Auschwitz in North Korea

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Excerpts from a commentary on a cover story in Jewish Journal, by Rob Eshman:

auschwitz_north korea
Left: Children at Auschwitz concentration camp during World War II
Right: Children in an orphanage in North Korea during the 1997 famine.

On Jan. 27, we mark International Holocaust Remembrance Day, the day in 1945 when the Soviet army entered the Auschwitz concentration camp complex in Poland and freed the 7,000 remaining prisoners. The rescue came too late. About 1.3 million Jewish men, women and children were deported to Auschwitz and its satellite camps between 1940 and 1945. An estimated 1.1 million of them were murdered.

Auschwitz revealed the human capacity for unimaginable evil. It continues to teach us the consequences of looking away, of choosing not to know, or of knowing — as the Allied leaders did, as the neighboring Poles did, as many American Jews did — but deciding not to act.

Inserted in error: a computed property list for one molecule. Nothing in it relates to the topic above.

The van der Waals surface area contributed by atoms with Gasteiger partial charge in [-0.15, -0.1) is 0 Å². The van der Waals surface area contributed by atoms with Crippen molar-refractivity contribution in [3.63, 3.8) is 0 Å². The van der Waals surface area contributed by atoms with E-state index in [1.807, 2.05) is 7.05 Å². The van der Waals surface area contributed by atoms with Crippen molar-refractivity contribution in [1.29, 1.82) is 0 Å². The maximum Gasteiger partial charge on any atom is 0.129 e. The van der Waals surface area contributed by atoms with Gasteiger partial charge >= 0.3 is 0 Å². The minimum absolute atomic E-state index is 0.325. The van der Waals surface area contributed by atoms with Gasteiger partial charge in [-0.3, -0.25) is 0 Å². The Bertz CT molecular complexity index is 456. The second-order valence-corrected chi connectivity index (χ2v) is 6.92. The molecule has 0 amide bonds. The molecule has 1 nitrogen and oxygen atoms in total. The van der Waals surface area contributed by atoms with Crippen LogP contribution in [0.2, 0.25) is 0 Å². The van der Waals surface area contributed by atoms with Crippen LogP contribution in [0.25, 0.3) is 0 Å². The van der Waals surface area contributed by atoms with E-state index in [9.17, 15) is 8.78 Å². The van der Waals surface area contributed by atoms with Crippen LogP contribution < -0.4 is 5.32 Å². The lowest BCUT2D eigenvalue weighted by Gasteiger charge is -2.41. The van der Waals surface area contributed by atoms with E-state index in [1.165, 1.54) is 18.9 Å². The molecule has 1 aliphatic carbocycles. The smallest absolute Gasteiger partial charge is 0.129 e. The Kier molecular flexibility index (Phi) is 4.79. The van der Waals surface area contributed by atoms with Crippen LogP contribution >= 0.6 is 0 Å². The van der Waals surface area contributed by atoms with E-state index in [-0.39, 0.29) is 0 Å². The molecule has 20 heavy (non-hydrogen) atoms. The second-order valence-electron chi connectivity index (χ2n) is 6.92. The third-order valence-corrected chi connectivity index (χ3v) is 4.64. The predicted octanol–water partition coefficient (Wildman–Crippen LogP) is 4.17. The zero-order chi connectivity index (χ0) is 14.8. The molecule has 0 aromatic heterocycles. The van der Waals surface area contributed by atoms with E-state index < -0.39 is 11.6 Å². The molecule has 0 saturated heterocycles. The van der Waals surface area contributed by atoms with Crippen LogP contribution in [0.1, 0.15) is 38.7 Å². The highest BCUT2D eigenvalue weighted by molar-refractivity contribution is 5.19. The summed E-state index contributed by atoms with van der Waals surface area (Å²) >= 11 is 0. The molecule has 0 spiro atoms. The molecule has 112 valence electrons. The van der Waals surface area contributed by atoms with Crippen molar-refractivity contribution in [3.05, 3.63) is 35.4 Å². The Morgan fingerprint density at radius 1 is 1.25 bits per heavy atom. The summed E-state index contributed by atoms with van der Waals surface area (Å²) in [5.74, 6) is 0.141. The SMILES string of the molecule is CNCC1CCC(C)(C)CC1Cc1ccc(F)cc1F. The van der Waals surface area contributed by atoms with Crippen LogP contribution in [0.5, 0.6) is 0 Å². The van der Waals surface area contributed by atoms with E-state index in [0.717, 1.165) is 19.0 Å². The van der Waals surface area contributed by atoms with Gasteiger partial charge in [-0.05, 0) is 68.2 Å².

Tens of thousands, or, by some estimates, as many as 200,000 men, women and children today live and die inside North Korean prison camps. Some from birth. They are subject to torture, rape and inevitable death.

Is it a stretch to compare what the North Korean regime is doing to its own people to what the Nazis did to the Jews? I don’t think so.

In Auschwitz and the other camps, one could argue, the ultimate purpose was annihilation, not imprisonment. But, as an eyewitness to the horror told our reporter, there is good reason to believe the North Korean regime fully intends to ultimately exterminate its prisoners.

The definition of “holocaust” is destruction or slaughter on a mass scale. Replace the label “Jew” with “dissident” or “undesirable” — does that make it better?

“The camps are a gruesome and powerful tool at the heart of a vast network of repression,” Rajiv Narayan, Amnesty International’s North Korea researcher, told the PBS series Frontline. “People are sent to the political prison camps without charge, let alone a trial, many of them simply for knowing someone who has fallen out of favor. Conditions are dire. Torture is rampant; there are reports that women are raped, and we know that public execution is commonplace. Many of the prisoners die of malnutrition and overwork in dangerous conditions.”

So, let’s be clear: “Never Again!” is happening right now. Read full article

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This entry was posted in , , by Grant Montgomery.

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